As President Trump visits Poland Wednesday, a U.S. congressman is stirring up controversy with a video recorded at the Auschwitz-Birkenau Memorial and Museum.
In a macabre YouTube post, Louisiana Republican Clay Higgins, at times donning dark glasses, takes viewers on a tour of the former Nazi concentration camp where more than 1 million people were killed during World War II in German-occupied Poland. Higgins is a member of the House Homeland Security Committee and appears to be using the Auschwitz video to make the case for a stronger military and homeland resolve.
“A great sense of dread comes over you in this place,” he says in what appears to be a shaky selfie video from inside the gas chamber. Somber music — a violin dirge — is heard in the background as he narrates.
“It’s hard to walk away from gas chambers and ovens without a sober feeling of commitment — unwavering commitment — to make damn sure that the United States of America is protected from the evils of the world,” Higgins says.
The Auschwitz Memorial official twitter account responded by posting a photo of a plaque that asks people to maintain silence there in respect.
“Everyone has the right to personal reflections,” the post said. “However, inside a former gas chamber there should be mournful silence. It’s not a stage.”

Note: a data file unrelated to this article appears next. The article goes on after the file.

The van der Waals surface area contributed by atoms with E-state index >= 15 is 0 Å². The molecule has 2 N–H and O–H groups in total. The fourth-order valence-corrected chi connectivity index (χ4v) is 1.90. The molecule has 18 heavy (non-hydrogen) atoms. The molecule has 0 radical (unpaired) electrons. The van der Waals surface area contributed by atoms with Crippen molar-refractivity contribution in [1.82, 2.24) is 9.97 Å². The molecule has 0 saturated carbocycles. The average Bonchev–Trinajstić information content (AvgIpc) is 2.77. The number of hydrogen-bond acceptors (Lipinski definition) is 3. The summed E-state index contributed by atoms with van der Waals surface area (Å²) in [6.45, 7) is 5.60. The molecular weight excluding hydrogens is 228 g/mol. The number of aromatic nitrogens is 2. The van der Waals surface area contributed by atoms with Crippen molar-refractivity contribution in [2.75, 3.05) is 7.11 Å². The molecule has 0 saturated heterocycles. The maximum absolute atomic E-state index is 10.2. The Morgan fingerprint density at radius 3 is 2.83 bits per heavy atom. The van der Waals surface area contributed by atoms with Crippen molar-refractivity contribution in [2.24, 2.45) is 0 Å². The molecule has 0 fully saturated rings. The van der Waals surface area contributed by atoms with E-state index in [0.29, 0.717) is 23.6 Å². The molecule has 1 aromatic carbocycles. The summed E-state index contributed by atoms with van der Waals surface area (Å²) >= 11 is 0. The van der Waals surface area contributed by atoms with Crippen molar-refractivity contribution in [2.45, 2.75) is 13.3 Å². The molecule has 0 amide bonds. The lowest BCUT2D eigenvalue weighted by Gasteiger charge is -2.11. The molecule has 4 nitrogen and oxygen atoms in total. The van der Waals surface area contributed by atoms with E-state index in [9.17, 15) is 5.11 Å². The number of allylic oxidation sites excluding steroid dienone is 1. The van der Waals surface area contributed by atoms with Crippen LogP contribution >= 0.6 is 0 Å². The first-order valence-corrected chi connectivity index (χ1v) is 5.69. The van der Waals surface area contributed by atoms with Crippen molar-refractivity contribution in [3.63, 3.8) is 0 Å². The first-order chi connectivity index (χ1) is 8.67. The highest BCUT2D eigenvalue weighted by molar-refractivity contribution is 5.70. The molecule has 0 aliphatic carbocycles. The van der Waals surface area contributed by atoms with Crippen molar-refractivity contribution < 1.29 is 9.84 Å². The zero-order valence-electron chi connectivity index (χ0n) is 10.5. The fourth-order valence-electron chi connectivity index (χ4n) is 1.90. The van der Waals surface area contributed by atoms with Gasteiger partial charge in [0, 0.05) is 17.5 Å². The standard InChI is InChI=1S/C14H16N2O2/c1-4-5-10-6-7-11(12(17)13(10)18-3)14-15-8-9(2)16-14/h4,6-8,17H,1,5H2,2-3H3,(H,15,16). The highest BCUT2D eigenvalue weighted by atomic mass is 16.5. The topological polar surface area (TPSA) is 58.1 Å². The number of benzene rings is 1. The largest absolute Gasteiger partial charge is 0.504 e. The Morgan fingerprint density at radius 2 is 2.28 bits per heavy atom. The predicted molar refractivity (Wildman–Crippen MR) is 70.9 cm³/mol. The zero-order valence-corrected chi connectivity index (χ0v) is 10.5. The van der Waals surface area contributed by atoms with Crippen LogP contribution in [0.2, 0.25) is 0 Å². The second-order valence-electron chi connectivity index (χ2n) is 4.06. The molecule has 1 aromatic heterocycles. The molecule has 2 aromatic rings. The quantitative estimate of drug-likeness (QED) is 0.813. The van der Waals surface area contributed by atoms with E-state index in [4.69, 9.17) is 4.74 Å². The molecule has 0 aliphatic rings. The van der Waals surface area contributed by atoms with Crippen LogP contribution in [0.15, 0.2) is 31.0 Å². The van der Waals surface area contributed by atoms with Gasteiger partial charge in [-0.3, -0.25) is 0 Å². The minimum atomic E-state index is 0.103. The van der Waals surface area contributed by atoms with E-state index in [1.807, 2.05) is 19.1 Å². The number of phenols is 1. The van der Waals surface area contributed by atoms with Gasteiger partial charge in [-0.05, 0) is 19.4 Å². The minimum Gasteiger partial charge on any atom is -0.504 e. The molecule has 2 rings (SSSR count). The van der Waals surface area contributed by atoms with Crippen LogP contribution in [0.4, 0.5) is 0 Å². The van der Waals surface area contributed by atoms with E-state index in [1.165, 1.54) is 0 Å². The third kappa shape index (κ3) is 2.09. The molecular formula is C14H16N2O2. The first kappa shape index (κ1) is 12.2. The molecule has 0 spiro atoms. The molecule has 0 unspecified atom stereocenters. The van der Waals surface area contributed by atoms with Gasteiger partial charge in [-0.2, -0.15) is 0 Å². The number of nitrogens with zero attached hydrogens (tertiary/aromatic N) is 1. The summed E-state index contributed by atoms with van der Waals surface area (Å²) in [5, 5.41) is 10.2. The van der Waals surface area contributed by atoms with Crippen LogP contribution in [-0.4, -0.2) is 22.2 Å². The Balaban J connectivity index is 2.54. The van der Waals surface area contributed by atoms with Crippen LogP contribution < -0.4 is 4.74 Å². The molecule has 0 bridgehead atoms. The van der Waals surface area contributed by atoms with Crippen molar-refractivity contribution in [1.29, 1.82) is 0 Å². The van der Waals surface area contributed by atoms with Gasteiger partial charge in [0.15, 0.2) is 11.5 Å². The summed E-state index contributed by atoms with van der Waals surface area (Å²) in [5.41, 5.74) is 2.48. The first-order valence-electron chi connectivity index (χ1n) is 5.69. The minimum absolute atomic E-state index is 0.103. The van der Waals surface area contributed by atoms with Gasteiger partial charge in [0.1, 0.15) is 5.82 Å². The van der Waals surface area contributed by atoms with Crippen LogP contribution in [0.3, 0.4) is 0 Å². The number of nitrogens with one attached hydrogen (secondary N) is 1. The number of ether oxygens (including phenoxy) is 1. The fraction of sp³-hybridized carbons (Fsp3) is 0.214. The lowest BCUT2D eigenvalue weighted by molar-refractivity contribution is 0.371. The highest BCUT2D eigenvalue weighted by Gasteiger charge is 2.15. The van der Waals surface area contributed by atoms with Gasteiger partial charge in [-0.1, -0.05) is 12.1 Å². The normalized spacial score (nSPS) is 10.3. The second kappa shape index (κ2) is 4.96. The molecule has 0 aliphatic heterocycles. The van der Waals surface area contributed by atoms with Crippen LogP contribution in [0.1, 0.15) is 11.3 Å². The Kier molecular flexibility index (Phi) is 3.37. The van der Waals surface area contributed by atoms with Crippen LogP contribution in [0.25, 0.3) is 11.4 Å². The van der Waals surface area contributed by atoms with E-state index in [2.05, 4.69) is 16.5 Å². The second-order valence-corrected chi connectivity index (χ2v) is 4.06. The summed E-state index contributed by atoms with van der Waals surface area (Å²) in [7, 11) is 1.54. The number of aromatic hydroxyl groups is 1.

Higgins’ office has not responded to NPR’s request for comment.
“The United States is more accessible to terror like this,” he says in the post. “This is why homeland security must be squared away, why our military must be invincible.”
The five-minute video was originally posted Saturday to the You Tube channel for Lee Johnson Media, described as a “conservative podcast looking at America of today.”
Higgins is a political newcomer who took office in January after a winning a runoff to represent Louisiana’s 3rd Congressional District, which includes Lafayette and St. Charles.
He is a former law enforcement officer known as the “Cajun John Wayne” for making viral anti-crime videos that called out suspected gang members by name and said they were “thugs” and “animals” who would be hunted.